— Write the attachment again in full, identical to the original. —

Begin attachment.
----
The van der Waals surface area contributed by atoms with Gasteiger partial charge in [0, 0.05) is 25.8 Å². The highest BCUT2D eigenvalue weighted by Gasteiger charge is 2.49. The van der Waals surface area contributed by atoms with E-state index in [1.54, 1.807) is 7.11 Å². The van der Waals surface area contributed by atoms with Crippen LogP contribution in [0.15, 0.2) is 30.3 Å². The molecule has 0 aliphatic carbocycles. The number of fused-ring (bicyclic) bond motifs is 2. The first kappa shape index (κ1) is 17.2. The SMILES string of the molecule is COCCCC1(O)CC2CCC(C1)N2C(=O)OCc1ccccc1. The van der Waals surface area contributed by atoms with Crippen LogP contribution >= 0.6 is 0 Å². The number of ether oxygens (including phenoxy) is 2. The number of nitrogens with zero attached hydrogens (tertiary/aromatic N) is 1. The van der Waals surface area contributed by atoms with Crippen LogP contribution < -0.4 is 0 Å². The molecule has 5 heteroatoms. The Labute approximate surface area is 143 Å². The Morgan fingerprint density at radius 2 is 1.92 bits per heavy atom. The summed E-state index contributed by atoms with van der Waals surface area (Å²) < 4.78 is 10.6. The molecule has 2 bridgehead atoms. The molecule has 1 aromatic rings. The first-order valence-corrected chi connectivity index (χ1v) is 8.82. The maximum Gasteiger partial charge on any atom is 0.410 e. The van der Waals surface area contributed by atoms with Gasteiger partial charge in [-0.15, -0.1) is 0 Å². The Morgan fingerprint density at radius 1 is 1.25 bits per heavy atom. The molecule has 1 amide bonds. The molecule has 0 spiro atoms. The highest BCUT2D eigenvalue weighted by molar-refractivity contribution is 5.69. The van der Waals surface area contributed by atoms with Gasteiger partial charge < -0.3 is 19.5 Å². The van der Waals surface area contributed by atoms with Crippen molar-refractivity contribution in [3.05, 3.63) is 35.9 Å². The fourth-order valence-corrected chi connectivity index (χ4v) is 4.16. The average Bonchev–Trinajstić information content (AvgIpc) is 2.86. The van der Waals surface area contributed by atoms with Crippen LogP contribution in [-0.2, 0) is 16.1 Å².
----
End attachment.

The van der Waals surface area contributed by atoms with Gasteiger partial charge in [0, 0.05) is 25.8 Å². The highest BCUT2D eigenvalue weighted by Gasteiger charge is 2.49. The van der Waals surface area contributed by atoms with E-state index in [1.54, 1.807) is 7.11 Å². The van der Waals surface area contributed by atoms with Crippen LogP contribution in [0.15, 0.2) is 30.3 Å². The molecule has 0 aliphatic carbocycles. The number of fused-ring (bicyclic) bond motifs is 2. The first kappa shape index (κ1) is 17.2. The SMILES string of the molecule is COCCCC1(O)CC2CCC(C1)N2C(=O)OCc1ccccc1. The van der Waals surface area contributed by atoms with Crippen LogP contribution >= 0.6 is 0 Å². The number of ether oxygens (including phenoxy) is 2. The number of nitrogens with zero attached hydrogens (tertiary/aromatic N) is 1. The van der Waals surface area contributed by atoms with Crippen LogP contribution < -0.4 is 0 Å². The molecule has 5 heteroatoms. The Labute approximate surface area is 143 Å². The Morgan fingerprint density at radius 2 is 1.92 bits per heavy atom. The summed E-state index contributed by atoms with van der Waals surface area (Å²) < 4.78 is 10.6. The molecule has 2 bridgehead atoms. The molecule has 1 aromatic rings. The first-order valence-corrected chi connectivity index (χ1v) is 8.82. The maximum Gasteiger partial charge on any atom is 0.410 e. The van der Waals surface area contributed by atoms with Gasteiger partial charge in [-0.15, -0.1) is 0 Å². The Morgan fingerprint density at radius 1 is 1.25 bits per heavy atom. The molecule has 1 amide bonds. The molecule has 0 spiro atoms. The highest BCUT2D eigenvalue weighted by molar-refractivity contribution is 5.69. The van der Waals surface area contributed by atoms with Gasteiger partial charge < -0.3 is 19.5 Å². The van der Waals surface area contributed by atoms with Crippen molar-refractivity contribution in [3.05, 3.63) is 35.9 Å². The fourth-order valence-corrected chi connectivity index (χ4v) is 4.16. The average Bonchev–Trinajstić information content (AvgIpc) is 2.86. The van der Waals surface area contributed by atoms with Crippen LogP contribution in [-0.2, 0) is 16.1 Å².